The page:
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| p.1 #4 · Starter Strobist Kit for $100 - what am i missing? |
With one flash as "key" and no fill you'll need to use strategies that create a lot of "spill fill" off ceiling and walls: bouncing, shoot-through white umbrella, etc. It's possible to get very pleasing lighting, but controlling the look at will is more difficult than with two flashes.
When a separate fill source with independent power control is placed near the camera to create an even "foundation" of open shadow under the highlights the key light it is possible to "dial in the mood" of the lighting with the fill. More fill = lighter core shadows = lighter implied mood. Less fill = darker core shadow = darker/more serious implied mood.
The advantage of a iTTL system flash system vs. the manual route you are heading down is convenience in setting the ratio "on the fly" at an event or PJ assignment shot-to-shot without needing to walk around changing power on the lights an hand metering. With system flash you start by setting the ratio (implied shadow tone mood) and the metering takes care of setting the power needed to create it automatically regardless of light placement, bouncing, etc. The overall exposure is monitored / controlled via the clipping warning and the FEC (flash exposure compensation) if the metering doesn't guess right.
The iTTL system can also be used in Manual mode providing all the advantages of a dedicated manual flash with the convenience of being able to remotely control the power of each flash from the camera.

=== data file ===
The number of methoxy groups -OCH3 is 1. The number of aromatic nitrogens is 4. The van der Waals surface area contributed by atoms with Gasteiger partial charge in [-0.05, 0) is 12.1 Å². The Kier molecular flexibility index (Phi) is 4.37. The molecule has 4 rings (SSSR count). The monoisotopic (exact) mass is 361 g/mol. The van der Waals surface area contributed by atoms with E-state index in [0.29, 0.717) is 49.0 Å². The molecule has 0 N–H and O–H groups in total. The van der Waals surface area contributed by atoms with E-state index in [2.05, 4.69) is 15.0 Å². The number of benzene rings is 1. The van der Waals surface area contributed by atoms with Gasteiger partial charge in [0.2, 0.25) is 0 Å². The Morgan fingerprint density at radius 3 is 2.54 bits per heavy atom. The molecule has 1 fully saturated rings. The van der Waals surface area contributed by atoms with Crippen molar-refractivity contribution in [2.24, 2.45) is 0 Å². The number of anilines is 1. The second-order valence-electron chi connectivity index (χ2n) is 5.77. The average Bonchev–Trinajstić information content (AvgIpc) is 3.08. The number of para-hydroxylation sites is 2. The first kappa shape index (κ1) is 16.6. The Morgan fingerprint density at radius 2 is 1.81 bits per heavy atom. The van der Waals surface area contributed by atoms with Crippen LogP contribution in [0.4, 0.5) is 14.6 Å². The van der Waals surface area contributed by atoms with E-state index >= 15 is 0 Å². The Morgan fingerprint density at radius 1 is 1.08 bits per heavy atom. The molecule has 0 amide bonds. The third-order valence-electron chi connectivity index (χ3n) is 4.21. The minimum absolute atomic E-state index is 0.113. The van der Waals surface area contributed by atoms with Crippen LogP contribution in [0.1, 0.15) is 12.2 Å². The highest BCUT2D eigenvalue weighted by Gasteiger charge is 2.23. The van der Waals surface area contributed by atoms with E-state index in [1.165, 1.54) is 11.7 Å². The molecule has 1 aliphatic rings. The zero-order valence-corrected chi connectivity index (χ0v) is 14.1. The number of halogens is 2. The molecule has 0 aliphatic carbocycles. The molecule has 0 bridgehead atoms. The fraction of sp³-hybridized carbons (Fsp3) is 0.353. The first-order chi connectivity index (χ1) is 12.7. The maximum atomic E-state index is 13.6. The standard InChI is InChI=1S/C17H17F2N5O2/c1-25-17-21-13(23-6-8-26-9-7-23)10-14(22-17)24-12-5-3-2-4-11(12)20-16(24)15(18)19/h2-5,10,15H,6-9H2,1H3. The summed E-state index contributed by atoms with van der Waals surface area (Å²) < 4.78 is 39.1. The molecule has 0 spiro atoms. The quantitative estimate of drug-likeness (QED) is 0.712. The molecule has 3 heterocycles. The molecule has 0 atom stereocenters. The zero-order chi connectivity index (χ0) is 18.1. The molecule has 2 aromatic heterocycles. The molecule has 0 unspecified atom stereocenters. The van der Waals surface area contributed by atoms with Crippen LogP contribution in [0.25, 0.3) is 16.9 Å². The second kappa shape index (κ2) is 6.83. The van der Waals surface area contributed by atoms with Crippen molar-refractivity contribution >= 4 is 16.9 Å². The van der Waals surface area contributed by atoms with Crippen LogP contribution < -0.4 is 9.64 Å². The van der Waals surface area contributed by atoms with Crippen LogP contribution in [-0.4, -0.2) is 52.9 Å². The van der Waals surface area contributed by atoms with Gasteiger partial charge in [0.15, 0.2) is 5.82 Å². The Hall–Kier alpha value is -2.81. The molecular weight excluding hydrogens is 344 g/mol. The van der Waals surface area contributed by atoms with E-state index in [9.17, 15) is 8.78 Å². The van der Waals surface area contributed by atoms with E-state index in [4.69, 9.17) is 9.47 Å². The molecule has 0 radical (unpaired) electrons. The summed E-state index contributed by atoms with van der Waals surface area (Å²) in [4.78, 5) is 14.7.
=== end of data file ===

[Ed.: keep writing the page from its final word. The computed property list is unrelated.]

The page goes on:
What a iTTL flash can do a manual can't is High Speed Sync. Outdoors in the sun flash sync limits shutter speed (1/200 - 1/250 on most cameras. That in turn limits aperture to around f/11 @ ISO100 to prevent blown highlights. HSS pulses the flash allowing higher shutter speeds with in turn allows using wide apertures to blur distracting backgrounds. That's the feature that convinced me to switch to a pair of Canon's 580ex flashes in 2004 after 30 years of using a pair of Vivitars manually.
Starting with a system flash is more expensive, and limits "creative" options, but there's something to be said for learning how to use a single flash on a camera bracket to maximum advantage first before starting to move the flash off to the side on a stand. You'll find there a many situations where only one flash is logistically feasible and that in some cases, like outdoor people shots in backlight, a single flash on a bracket fill provide more flattering results than an unfilled off axis light.
When you do get the second flash and move it off axis the one on the bracket you started with is nearly ideally placed to provide the even foundation of fill that controls the mood in a Key-over-Fill lighting scenario. You might think of fill being placed on the opposite side from the key but where you need it places is where from the POV of the camera it is shadowless. If the fill source creates shadows it's not doing it's job and there will be dark void in the lighting pattern where it is missing. See my tutorials for examples of what can be done with that strategy: http://photo.nova.org